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Hither and Yon

Koreans are free to vent bottled-up fury on the southern side of the DMZ

Special to WorldTribune.com
By Donald Kirk, EastAsiaIntel.com
SEOUL — Freedom will ring on the streets of Seoul Saturday, when demonstrators denounce the government for numerous transgressions beginning with the scheme to impose state-edited, state-published school textbooks in place of those by independent scholars.
People by now are so accustomed to the sounds of protests reverberating around the center of the capital that many will be tempted to ignore the shouting and move on. However, this one may be a little too big to dismiss if the last such outpouring, in mid-November, is any guide.
It would be easy to say that noisy demonstrations in Seoul are expressions of the rawest, most visible forms of democracy, but you have to wonder if these confrontations between protesters and police are all that justifiable or healthy. The police have had to resort to firing tear gas, as in the days when protesters were battling the distinctly undemocratic regimes of Park Chung-Hee and his successor, Chun Doo-Hwan. Too bad Park’s daughter, President Park Geun-Hye, finds herself echoing the firm resolve of her father as she vows to crack down hard if the protesters charge the rows of police buses and cops in their Darth Vader body armor holding the line in the heart of the city.
In the old days, that is, during the era of dictatorial rule by the first President Park and President Chun, it was easy for foreign journalists to breathe fire into stories on the iniquities of these leaders and all they represented. How could the U.S., having fought through the Korean War and then remained closely allied to the powers-that-be in Seoul, countenance such infractions of democratic governance?
There was a self-righteous air to our reporting on the mayhem as though we were crusading on behalf of the forces of good versus evil. Well, maybe we were, but of course we knew nothing about the social and regional divisions that had a lot to do with the protests, and we were consumed by our clear sense of right versus wrong.
Nowadays either the lines between right and wrong are more blurred or else those covering these events aren’t so self-assured. In the final couple years of recent Korean presidents, we’ve heard severe criticism of all of them and their policies. Corruption and incompetence have been dominant themes as we evaluated the performances of the six who’ve been elected to single five-year terms as prescribed by the “democracy constitution” promulgated after huge demonstrations swept downtown Seoul in mid-1987.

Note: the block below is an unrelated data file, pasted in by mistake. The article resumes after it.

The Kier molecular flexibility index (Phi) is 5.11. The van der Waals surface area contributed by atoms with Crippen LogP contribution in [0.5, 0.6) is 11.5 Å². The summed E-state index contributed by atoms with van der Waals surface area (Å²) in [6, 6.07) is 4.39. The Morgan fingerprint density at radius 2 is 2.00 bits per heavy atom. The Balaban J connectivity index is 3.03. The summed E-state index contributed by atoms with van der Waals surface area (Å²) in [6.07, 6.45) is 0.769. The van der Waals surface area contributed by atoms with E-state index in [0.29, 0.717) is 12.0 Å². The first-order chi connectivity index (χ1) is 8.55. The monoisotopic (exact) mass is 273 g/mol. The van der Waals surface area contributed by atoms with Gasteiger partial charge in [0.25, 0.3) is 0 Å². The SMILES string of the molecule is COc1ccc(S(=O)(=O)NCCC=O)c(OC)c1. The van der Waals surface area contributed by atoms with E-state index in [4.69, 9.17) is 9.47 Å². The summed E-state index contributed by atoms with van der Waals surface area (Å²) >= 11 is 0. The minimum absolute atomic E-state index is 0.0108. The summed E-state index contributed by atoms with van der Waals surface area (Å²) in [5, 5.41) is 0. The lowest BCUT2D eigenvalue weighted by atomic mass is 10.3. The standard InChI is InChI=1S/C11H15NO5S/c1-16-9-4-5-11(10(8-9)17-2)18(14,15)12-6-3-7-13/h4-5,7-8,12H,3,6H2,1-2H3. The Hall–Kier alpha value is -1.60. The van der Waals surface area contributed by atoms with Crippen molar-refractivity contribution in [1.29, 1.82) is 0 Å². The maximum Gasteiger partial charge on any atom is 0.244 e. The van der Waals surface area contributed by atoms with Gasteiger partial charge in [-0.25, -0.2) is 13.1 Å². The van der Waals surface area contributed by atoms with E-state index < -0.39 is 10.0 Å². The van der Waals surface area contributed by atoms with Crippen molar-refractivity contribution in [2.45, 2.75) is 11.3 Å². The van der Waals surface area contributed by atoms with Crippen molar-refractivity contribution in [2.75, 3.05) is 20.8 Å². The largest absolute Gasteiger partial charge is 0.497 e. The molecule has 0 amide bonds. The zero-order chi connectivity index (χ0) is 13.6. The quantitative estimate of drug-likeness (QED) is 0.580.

The current President Park is accused of being out of touch with popular sentiment. How could it be otherwise since her mother was assassinated in 1974 by a bullet intended for her father ― and then her father was shot and killed by his intelligence chief? Living with memories of these terrible tragedies, she’s had to rely on the emotional support and political advice of a narrow conservative elite far removed from daily trials and tribulations of mere mortals.
Park may have gotten some bad advice when she said her government would publish its own textbooks for impressionable middle and high school teen-agers rather than go on haggling with obstreperous professors obsessed with their own views of Korean history. Certainly she looks favorably on the 18 years and five months that her father held sway after seizing power from a democratically elected president in 1961 She is confident, if her father had dictatorial tendencies, he still takes credit for having spurred on Korea’s rise as an economic power.
The forces at the forefront of protest are not too interested in a nuanced view of history. Their sloganeering, their banners, their statements give the impression that some would like nothing better than to impose their own non-democratic order. Marches devolve into battles between extremes ― the rightist forces of establishment rule versus radical foes for which North Korean propaganda and ideology are an inspiration, a blessing, not a curse.
Quite often, looking back over the history of protest in recent years, resentment of the U.S. alliance and American influence has fueled the more violent outbursts. The killing of two 13-year-old schoolgirls, run over by a 48-ton U.S. army armored vehicle on a road north of Seoul in 2002, sparked nightly outpourings by tens of thousands for months. In 2008, demonstrators took to the streets in equal numbers, sure that the import of U.S. beef would spread “mad cow disease” to an unsuspecting populace.
The issue this time around is quite different. Besides textbooks, the powerful Korean Confederation of Trade Unions is angered by labor law reforms. The fear is that companies could easily dismiss workers at a time when millions are struggling to find or hold jobs.
Modern Korean history has often been a contest between extremes. The result has been repression and bloodshed. It’s not likely that demonstrations over textbooks ― or labor reform ― will result in such stark tragedy, but no one forgets the legacy of suffering. Nor do we hear people venerating the freedom with which people can rally for one cause or another.
Donald Kirk has been watching protests in Seoul since the first Park presidency. He’s at kirkdon4343@gmail.com.
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